CHARLESTON, W.Va. -- As a kid, before I ever picked up a video-game controller, I had a certain fondness toward puzzles. I loved looking at the picture on the box, laying out all of the pieces in front of me and beginning the tedious process of transforming those pieces into a finished product. Sometimes I would build the border first, then fill in the middle. Other times I would simply put together pieces as I found them and let the puzzle develop naturally. But regardless of the route I took to reach the conclusion, I always felt a sense of accomplishment from placing that final piece into its hole.
If you're wondering what this little personal history lesson has to do Arkane Studios' latest hit, "Dishonored," it's this - the feeling I got from solving puzzles all those years ago is the same feeling I got from successfully completing missions in "Dishonored." In both instances, I started with only a basic idea of what I needed to accomplish and the tools needed to achieve that goal. But instead of putting together puzzle pieces, in "Dishonored" I was combining my assassin's skills and tools to extract revenge on those who framed me for murder and sentenced me to death.
Indeed, the most impressive feature of "Dishonored" is the sheer freedom it gives players to reach their goals. Most missions begin with you only knowing the general location of your objective - how you get there, and how you ultimately deal with your target when you get there, is entirely up to you. Use the teleport-like Blink ability to reach high rooftops and avoid patrolling guards on the ground. Take possession of a rat and slip through vents unnoticed. Or take the direct approach, using your blade, pistol and crossbow to eliminate threats with extreme prejudice.
The way you choose to play has implications within the game world. Creating chaos - killing guards or civilians, leaving bodies to be discovered, etc. - causes more rats and weepers (those infected with the plague that is griping the city of Dunwall) to appear, leads to additional guards on patrol, and most importantly has a direct impact on the ultimate outcome of the story.
While "Dishonored" allows you to play however you see fit, it is designed to be a stealth game first and foremost. Which is fine with me, as I enjoyed the chess match that each mission inevitably became. I tried to approach each mission the same - look for a quick way to reach higher ground, take in my surroundings and make note of guards and other characters. From there, it was a matter of staying out of sight, incapacitating those in my way only when necessary and generally trying to be as invisible as possible. But even the best-laid plans tend to go awry, and "Dishonored" forces you to think on your feet constantly and adapt to the ever-changing environment. Once you reach your ultimate target, you're often presented with multiple ways of dealing with them, including non-lethal means. The entire game can be completed without killing a single person, though that is no easy task.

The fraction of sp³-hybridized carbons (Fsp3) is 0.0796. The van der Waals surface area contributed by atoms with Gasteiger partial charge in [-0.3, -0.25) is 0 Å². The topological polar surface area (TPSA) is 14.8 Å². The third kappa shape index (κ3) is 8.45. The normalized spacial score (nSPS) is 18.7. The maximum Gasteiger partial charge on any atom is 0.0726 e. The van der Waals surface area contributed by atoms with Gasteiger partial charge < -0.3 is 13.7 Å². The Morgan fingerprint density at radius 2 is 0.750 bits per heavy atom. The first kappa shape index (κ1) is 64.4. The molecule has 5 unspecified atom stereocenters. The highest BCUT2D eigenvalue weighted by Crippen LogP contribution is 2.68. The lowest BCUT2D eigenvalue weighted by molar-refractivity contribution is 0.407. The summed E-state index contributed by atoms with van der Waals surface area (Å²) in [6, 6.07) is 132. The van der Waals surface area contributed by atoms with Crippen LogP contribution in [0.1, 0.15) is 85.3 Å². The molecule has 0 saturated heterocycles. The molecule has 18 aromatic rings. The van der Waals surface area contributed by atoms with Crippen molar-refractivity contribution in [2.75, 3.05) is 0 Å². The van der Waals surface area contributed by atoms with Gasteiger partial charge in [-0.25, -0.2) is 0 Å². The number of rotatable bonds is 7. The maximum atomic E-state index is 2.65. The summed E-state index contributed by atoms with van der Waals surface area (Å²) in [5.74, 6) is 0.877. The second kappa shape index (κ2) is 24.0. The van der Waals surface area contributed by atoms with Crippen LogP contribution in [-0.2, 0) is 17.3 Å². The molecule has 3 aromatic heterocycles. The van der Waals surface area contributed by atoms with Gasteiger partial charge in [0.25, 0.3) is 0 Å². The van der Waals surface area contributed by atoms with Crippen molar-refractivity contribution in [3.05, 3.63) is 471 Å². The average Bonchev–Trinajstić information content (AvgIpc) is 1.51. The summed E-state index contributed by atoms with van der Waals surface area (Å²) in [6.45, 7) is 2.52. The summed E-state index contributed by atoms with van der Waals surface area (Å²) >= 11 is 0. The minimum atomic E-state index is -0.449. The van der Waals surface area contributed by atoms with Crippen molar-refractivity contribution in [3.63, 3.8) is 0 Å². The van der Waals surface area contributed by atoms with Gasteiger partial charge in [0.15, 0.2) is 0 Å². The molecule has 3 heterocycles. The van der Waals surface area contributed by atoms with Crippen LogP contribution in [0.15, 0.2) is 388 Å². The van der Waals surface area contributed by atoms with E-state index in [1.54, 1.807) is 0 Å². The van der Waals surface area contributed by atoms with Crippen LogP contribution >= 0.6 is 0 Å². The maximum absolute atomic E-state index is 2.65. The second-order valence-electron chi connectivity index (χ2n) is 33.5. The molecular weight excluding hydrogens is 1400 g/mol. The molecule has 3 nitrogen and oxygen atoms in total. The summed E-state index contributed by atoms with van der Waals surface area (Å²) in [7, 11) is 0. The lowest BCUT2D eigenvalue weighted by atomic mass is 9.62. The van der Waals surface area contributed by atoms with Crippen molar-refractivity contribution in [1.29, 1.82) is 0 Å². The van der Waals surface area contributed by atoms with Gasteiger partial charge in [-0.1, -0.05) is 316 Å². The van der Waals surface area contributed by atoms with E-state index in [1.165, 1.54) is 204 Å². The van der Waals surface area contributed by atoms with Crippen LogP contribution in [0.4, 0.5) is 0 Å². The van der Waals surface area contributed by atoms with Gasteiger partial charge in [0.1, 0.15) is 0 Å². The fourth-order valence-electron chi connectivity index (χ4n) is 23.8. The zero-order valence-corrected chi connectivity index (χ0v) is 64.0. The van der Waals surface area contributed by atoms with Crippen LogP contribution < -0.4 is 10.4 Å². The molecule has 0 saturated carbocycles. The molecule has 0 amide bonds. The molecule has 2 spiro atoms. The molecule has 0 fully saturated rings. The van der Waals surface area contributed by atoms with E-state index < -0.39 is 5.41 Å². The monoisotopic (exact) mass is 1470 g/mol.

And given the story that drives "Dishonored," you couldn't blame protagonist Corvo Attano for wanting to extract some permanent retribution. As the game opens, Corvo, the sworn personal protector of the empress, is returning from a mission on her behalf seeking aid for the plague that is ravaging Dunwall. But when the empress is slain and her daughter kidnapped, Corvo is charged with the crimes and sentenced to death by those responsible for the deeds. After being freed by a group of rebels seeking to return Dunwall to its rightful rulers, Corvo sets out to avenge her murder. While it has its moments, the best thing that can be said about the story in "Dishonored" is that it doesn't get in the way of the outstanding gameplay that powers the game.
Corvo's skills and equipment can be customized to suit your play style. Finding runes allows you to purchase and upgrade skills however you like, whether it's increasing your speed or the distance you can cover with Blink, or gaining the ability to make the bodies of those you kill turn to dust. Bone charms allow you to further customize your character with special abilities, and the combination of the two, along with purchasable items and upgrades, make it possible to turn your character into an unstoppable killing machine - even if you never kill a single person.
Visually, "Dishonored" is a beautiful game, from its unique color palette to the amazing architecture found throughout Dunwall. There is a great deal of variety in the environments and the buildings, but not so much in the character models. I did notice some occasional clipping issues and some stiff animations, especially during combat, but nothing that proved to be especially jarring. The audio presentation was superb, with quality voice work and a subtle soundtrack that fit the overall tone of the game perfectly.
I had some trouble with the controls, most notably when trying to use the Blink ability to reach a higher point. Sometimes the prompts to jump failed to appear and I also occasionally attacked a guard from behind when I was trying to choke him, but these were rare instances that didn't detract from the overall experience.